Wednesday, November 10, 2010

Groups and Oraganization in Fantasy

Groups and organizations are common and enjoyed elements in fantasy. But there can be a point in which  there is too much technicality and background work.
     For example, in the Ranger’s Apprentice, there are different groups such as Battle School, Diplomacy Branch, and of course the Rangers.  Also defined clearly are the Masters and Apprentices. This degree of organizations set boundaries and is enjoyable to read. But imagine if the author had decided to add in Superior Apprentices, and overseeing Rangers, and Deputy Rangers, and Apprentice Helpers and special branches, or even two kinds of Rangers into the Ranger Corps. That would have made it confusing, and maybe even too technical to read.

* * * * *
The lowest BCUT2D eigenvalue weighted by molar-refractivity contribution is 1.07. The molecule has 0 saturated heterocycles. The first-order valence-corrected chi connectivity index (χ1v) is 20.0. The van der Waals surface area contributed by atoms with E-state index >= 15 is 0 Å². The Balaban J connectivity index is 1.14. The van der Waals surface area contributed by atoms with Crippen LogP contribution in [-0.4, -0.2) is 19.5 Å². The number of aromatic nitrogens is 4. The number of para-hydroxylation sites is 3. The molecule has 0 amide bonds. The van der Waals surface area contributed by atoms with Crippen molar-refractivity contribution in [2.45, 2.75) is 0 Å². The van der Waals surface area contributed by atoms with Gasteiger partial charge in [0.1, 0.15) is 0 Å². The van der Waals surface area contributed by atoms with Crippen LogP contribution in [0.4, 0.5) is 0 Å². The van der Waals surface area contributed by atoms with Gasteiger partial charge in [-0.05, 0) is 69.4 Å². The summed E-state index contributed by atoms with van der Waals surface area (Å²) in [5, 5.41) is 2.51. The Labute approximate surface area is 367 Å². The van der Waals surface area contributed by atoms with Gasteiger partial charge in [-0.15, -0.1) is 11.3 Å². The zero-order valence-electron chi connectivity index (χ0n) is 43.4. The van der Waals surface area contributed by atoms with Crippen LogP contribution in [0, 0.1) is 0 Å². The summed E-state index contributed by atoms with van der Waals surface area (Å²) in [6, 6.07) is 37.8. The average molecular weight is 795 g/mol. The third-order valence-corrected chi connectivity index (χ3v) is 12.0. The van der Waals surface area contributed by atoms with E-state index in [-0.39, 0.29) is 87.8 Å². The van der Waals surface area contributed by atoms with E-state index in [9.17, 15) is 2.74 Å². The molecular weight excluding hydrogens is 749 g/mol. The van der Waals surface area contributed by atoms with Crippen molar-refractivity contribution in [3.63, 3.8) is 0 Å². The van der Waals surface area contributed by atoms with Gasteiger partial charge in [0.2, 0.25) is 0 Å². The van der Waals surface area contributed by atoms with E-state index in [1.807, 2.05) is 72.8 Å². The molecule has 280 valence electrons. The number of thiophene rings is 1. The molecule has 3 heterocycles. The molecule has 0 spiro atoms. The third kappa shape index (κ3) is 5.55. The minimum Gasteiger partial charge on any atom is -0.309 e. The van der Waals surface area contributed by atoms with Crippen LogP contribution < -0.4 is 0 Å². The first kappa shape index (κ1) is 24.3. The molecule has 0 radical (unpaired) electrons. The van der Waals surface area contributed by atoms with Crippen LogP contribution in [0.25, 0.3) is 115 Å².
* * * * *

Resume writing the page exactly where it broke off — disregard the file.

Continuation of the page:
But there is another extreme. If Mr. Flannagan had made Halt a ‘do gooder’ who wanted to keep peace in Araluen and found young Will willing to help him, the series wouldn’t have been such a good read
     Venom and Song by Christopher Hopper and Wayne Thomas Batson is an example of what I consider too many organizations and levels. In this 2nd book in the series we hear a lot of levels such as sentinels and lords, but they seem to draw away from the emotion of the book and add to its technicalities. We read more of an account of what is happening as apposed to being drawn into the read.
     Organizations and corps and units can help a book, or ruin it. Whether it is too technical or not at all, all fantasy literature walk a fine line between reading an account of what is happening or not having any structure and being boring.

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